Ornamental grasses as bird feeders. Gardens enrich pets' lives: Organic bird feeder
Serviceberries for the birds. Robinberries
Seedy perennial garden one great bird feeder. What's Coming Up 151, pg. 16
When grocery money's better spend on bird food: Insect control. What's Coming Up 123 pg. 10*
Which Viburnum best for bird food? Growing Concerns 727*
Chickadees and juncos (below, sharing a feeder) move every day between many feeding stations, man made and natural. Knowing many, they are less likely to starve if any one source dries up. Feeders do make a difference in wild bird populations. One study concluded that chickadees with access to feeders had a 69% winter survival rate, compared to those without feeders, which had a 37% winter survival rate. Some backyard birds are with us a long time. Blue jays have been recorded in the wild at over 16 years of age, even though 1-1/2 years is more typical for the likes of black-capped chicakdee.
To learn more about various species' food preferences, check used book sellers and jump at American Wildlife & Plants: A Guide to Wildlife Food Habits, by Martin, Zim and Nelson. It's an out-of-print Dover Press book that reprinted a 1951 USDA study.
(Click here to download a study that includes information about winter survival and longevity, published by www.birdfeeding.org and made available by Shaw Creek Bird Supply.)
Mist sprinkler for the birds, invitation to eat leafhoppers. Growing Concerns 724*
Grampa gave them shelter, they ate all the hornworms. What's Coming Up 50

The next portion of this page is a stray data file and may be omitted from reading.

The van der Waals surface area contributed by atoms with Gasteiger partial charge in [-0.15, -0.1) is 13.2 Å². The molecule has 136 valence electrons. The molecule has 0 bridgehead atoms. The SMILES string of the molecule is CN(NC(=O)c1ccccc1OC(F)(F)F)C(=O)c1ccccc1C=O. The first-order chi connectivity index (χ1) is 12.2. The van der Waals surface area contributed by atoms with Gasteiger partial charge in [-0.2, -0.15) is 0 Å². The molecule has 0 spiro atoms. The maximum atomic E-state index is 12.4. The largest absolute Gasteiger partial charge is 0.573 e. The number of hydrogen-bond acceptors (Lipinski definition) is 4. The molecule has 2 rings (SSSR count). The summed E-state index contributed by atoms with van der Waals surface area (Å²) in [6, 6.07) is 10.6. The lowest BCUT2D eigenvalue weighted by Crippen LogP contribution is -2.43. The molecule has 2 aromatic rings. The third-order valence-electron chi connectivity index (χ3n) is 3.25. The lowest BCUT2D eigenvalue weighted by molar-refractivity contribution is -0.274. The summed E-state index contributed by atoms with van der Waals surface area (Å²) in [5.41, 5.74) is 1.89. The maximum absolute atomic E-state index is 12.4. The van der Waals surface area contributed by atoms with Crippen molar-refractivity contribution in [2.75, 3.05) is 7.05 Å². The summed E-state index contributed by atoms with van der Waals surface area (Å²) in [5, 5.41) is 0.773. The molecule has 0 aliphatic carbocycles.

Keep your eyes open, wildlife all around. What's Coming Up 50, pp. 7-9
Perennial messiness has an up side: Bundle & stack healthy cuttings to feed birds, shelter overwintering beneficial insects Growing Concerns 630* and Garden enriches pets' lives
Pros & cons of leaving perennials up for birds's sake. Growing Concerns 695*
Robins may herald spring but also stay in winter.Forum: Robins all winter
Our sensibilities say "Keep things neat" but the cardinal needs this thicket, and the marshy area surrounding a redwing blackbird's nest is essential.
Dogs grubbing under bird feeders. Bug eating dogs
Geese not wanted, eat corn gluten meal. What's Coming Up 142
Squirrels! What's Coming Up 30* and What's Coming Up 47*
Some gardeners try to fine tune the environment to invite the birds they want but close the door to others such as starlings and pigeons. And of course there is the squirrel problem, and eternal battle. We think a diverse landscape with niches for all can broker a balance between the lot of them.